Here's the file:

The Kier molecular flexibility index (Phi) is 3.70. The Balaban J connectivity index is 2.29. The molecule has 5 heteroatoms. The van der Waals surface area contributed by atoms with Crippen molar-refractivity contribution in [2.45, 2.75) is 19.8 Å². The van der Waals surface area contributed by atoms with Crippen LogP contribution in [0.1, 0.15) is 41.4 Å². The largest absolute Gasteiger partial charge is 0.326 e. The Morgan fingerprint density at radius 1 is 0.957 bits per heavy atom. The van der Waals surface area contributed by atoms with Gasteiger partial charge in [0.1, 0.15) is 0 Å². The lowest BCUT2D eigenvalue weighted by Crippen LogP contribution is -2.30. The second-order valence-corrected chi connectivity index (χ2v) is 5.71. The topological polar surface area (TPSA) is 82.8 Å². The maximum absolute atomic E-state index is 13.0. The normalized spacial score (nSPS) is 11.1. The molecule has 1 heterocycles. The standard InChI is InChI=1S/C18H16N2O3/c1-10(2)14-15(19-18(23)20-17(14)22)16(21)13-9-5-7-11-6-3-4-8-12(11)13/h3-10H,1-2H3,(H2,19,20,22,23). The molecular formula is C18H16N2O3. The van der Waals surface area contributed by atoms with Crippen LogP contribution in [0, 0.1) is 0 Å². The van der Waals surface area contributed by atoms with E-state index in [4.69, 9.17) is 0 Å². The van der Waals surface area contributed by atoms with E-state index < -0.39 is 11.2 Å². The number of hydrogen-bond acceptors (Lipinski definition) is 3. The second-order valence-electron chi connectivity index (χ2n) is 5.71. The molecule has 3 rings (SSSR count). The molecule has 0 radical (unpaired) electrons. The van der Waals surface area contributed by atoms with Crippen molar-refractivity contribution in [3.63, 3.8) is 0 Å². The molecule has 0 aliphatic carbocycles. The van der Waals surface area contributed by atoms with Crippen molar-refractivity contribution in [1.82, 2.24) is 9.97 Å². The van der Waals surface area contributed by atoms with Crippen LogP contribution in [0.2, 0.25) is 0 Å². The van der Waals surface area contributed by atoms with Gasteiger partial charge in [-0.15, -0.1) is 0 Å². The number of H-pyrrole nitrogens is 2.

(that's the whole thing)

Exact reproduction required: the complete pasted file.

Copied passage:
The Kier molecular flexibility index (Phi) is 3.70. The Balaban J connectivity index is 2.29. The molecule has 5 heteroatoms. The van der Waals surface area contributed by atoms with Crippen molar-refractivity contribution in [2.45, 2.75) is 19.8 Å². The van der Waals surface area contributed by atoms with Crippen LogP contribution in [0.1, 0.15) is 41.4 Å². The largest absolute Gasteiger partial charge is 0.326 e. The Morgan fingerprint density at radius 1 is 0.957 bits per heavy atom. The van der Waals surface area contributed by atoms with Gasteiger partial charge in [0.1, 0.15) is 0 Å². The lowest BCUT2D eigenvalue weighted by Crippen LogP contribution is -2.30. The second-order valence-corrected chi connectivity index (χ2v) is 5.71. The topological polar surface area (TPSA) is 82.8 Å². The maximum absolute atomic E-state index is 13.0. The normalized spacial score (nSPS) is 11.1. The molecule has 1 heterocycles. The standard InChI is InChI=1S/C18H16N2O3/c1-10(2)14-15(19-18(23)20-17(14)22)16(21)13-9-5-7-11-6-3-4-8-12(11)13/h3-10H,1-2H3,(H2,19,20,22,23). The molecular formula is C18H16N2O3. The van der Waals surface area contributed by atoms with Crippen LogP contribution in [0, 0.1) is 0 Å². The van der Waals surface area contributed by atoms with E-state index in [4.69, 9.17) is 0 Å². The van der Waals surface area contributed by atoms with E-state index < -0.39 is 11.2 Å². The number of hydrogen-bond acceptors (Lipinski definition) is 3. The second-order valence-electron chi connectivity index (χ2n) is 5.71. The molecule has 3 rings (SSSR count). The molecule has 0 radical (unpaired) electrons. The van der Waals surface area contributed by atoms with Crippen molar-refractivity contribution in [3.63, 3.8) is 0 Å². The molecule has 0 aliphatic carbocycles. The van der Waals surface area contributed by atoms with Crippen molar-refractivity contribution in [1.82, 2.24) is 9.97 Å². The van der Waals surface area contributed by atoms with Crippen LogP contribution in [0.2, 0.25) is 0 Å². The van der Waals surface area contributed by atoms with Gasteiger partial charge in [-0.15, -0.1) is 0 Å². The number of H-pyrrole nitrogens is 2.